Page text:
Kurt Lewin (1890–1947) is recognized as the founder of experimental social psychology. Through his research on group dynamics, Lewin developed field theory, where he described the interactions between a person and his or her environment. His field theory concept of “life space” – the combination of factors that influence a person’s behavior – and his three-stage theory of change, “unfreeze, change, freeze,” are important contributions to the field of couple and family therapy.
Kurt Lewin began his studies at the University of Freiburg in 1909, but transferred to University of Berlin in 1910. After completing his bachelor’s degree, Lewin joined the German army during World War I. After serving in the army, he returned to the University of Berlin and worked at the Psychological Institute, completing a Ph.D. under the supervision of Dr. Carl Stumpf. Lewin’s research interests were influenced by his time in the army and his German contemporaries’, Wolfgang Kohler and...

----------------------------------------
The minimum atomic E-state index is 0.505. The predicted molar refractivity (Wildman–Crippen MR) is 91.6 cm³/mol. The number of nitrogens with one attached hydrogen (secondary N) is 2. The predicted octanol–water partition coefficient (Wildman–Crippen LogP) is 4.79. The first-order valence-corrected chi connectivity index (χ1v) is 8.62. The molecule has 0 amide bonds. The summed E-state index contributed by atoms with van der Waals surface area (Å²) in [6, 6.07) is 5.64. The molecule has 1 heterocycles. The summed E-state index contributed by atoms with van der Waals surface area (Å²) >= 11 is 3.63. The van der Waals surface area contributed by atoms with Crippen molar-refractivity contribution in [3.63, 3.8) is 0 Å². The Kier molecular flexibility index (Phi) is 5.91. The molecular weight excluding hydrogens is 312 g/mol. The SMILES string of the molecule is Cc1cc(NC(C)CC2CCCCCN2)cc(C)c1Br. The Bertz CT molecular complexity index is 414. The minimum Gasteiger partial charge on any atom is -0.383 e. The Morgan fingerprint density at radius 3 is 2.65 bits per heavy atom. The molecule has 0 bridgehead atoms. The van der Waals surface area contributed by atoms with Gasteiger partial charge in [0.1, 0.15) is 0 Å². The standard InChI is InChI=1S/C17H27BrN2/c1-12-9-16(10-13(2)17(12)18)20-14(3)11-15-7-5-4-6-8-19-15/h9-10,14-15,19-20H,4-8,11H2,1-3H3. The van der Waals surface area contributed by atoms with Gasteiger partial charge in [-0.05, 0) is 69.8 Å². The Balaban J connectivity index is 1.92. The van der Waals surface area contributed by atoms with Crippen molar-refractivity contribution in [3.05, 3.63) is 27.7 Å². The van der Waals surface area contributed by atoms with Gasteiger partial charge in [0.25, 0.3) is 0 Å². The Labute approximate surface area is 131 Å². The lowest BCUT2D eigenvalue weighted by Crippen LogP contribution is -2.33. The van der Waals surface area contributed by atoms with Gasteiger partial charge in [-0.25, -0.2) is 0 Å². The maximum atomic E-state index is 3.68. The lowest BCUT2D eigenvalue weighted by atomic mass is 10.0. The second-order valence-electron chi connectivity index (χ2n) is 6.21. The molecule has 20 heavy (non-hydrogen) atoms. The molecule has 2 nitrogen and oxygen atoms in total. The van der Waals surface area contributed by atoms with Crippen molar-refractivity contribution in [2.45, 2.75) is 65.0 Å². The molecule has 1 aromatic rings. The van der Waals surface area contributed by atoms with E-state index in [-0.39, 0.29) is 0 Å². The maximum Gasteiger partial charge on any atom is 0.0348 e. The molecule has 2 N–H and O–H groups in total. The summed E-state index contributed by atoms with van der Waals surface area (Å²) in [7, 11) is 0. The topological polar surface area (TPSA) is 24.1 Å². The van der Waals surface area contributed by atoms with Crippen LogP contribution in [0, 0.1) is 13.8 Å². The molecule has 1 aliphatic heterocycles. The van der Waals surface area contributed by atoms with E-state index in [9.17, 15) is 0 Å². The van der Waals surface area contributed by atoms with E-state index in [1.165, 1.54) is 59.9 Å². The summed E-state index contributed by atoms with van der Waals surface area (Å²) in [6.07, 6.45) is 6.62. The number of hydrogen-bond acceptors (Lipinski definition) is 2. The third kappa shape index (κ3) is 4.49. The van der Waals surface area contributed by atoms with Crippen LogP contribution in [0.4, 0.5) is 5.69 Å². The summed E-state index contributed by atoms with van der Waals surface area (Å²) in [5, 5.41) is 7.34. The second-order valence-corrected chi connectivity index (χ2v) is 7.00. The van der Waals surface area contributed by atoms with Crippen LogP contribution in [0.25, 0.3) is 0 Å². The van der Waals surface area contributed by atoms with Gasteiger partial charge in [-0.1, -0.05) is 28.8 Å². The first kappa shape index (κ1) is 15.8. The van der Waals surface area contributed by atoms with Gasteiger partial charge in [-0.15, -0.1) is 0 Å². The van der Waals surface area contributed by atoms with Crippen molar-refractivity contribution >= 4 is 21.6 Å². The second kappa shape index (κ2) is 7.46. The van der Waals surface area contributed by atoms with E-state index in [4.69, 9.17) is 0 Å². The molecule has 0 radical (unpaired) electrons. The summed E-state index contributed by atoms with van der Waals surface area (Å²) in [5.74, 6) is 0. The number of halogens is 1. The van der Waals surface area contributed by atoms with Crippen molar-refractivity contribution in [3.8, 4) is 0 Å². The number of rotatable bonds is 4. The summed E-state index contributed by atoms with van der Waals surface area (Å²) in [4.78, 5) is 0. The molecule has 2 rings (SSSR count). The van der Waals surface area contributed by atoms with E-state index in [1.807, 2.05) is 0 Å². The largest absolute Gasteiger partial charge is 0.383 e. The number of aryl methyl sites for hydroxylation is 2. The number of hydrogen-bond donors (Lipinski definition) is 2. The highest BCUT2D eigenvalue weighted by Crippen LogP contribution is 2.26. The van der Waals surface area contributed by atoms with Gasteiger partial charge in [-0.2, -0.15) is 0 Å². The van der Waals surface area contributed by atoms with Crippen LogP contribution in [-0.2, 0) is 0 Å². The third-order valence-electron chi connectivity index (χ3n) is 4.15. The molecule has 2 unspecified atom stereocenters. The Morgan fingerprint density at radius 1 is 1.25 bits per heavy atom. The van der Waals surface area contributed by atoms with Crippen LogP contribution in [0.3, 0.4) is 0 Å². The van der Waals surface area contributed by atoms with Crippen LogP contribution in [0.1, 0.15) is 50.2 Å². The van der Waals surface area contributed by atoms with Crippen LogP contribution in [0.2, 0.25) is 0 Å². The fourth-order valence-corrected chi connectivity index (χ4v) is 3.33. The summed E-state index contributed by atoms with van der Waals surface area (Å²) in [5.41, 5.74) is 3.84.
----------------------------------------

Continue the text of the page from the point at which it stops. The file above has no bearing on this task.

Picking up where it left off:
- Lewin, K. (1948). The background of conflict in marriage. In G. Lewin (Ed.), Resolving social conflicts: Selected papers on group dynamics (pp. 68–70). New York: Harper.Google Scholar